Health insurance is very personal. But sometimes high out-of-pocket costs can keep folks from seeking treatment for medical conditions in the first place.
According to a 2018 NPR survey of 2,000 households, one-third of those under 35 had “postponed, delayed, or cancelled some kind of health care service due to cost.”
Forty-one percent of folks under 35 said they’d had difficulty paying for some kind of health service in the past three months.
When you take a mental inventory of your year ahead, while also thinking about how frequently you saw the doctor the previous year, you’ll have a better sense of your medical costs, and therefore what plan is best for you.
If you’re planning a medical-heavy year, maybe you need to shell out a bit more each month for a plan that’s a heavy hitter, so you’ll be better covered for the big things.
Likewise, if you’re typically healthy and only see the doctor once a year, you might be good with a lower premium plan that comes with a higher deductible.
“I don’t often recommend the pricey plans… unless someone has a chronic illness, or is pregnant, or has money to burn,” Gordon said.
If you get insurance through the Affordable Care Act marketplace, you’ll have to choose your insurance every year, even if you plan on getting the same plan. If you’re on an employer plan, you might not have to.
Pinder said you should weigh your options anyway. Plans do change — sometimes without your knowledge.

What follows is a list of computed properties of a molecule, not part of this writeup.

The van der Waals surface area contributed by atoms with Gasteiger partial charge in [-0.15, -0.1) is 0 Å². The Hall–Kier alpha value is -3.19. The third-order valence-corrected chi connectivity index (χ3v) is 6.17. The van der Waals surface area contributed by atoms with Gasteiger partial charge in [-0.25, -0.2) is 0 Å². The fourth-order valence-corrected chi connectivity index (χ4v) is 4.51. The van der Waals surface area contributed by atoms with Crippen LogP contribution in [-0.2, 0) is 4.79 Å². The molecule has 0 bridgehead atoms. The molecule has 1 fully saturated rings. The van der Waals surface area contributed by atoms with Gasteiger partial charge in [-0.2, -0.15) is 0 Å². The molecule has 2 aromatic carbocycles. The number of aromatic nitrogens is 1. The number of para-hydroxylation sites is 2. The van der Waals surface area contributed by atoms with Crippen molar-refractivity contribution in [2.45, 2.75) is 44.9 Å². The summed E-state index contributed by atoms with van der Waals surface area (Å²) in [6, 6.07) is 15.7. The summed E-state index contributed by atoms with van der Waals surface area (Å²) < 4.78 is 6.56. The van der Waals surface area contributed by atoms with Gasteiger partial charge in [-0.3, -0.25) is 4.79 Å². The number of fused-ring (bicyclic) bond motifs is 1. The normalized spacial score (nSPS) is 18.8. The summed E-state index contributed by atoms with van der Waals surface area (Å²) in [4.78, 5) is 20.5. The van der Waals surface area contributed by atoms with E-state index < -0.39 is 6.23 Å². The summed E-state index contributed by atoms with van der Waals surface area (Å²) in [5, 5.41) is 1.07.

That happened to one woman Pinder talked to recently, who had signed up for what she thought was the same plan she had the year before.
“The plan had changed in that it imposes upon her co-insurance. After you meet the deductible, there’s a percentage of the charges that are imposed on you,” Pinder said. “She overlooked it, it never occurred to her, she didn’t read the 70 pages of legalese.”
Typically you can only make changes to a plan once a year, during a time period called open enrollment. This year, open enrollment for the Affordable Care Act plans started Nov. 1 and goes through Dec. 15. You can sign up at healthcare.gov.
If you’re signing up through an employer, you’ll have a different window.
Outside of open enrollment, you can only sign up for health insurance or change your plan if you have certain life changes, such as getting married, having a baby or turning 26.
Because health insurance can be confusing to someone not steeped in the terminology, and because you can only change things once a year, you might consider seeking advice from someone who knows it best.
If you’re getting health insurance through your employer, your human resources representative can be a good source of information.
But if you’re buying through the Affordable Care Act marketplace, you won’t have an HR rep.
You have a few options here. You can talk to a traditional insurance broker, like Gordon. She says she and other brokers are there to provide guidance and advocacy year-round.
You can find a broker near you through the National Association of Health Underwriters website.
But the advice might not be impartial. Make sure you do your research.
“Sometimes the brokers know a lot about the market and they are impartial,” Pinder said. “But they might get more commission if they sell you a Blue Cross plan, they might get more commission if they sell you a less expensive plan.”
There might be programs in your area that can provide you with free health insurance advice, like at your local library.
You might even find community online. Pinder joined a small Facebook group of folks who are buying insurance independently of their employers. They talk. They compare notes.
Talk to your friends and colleagues about the plans they’re considering. Get a second opinion. You might have a better experience if you don’t keep to yourself.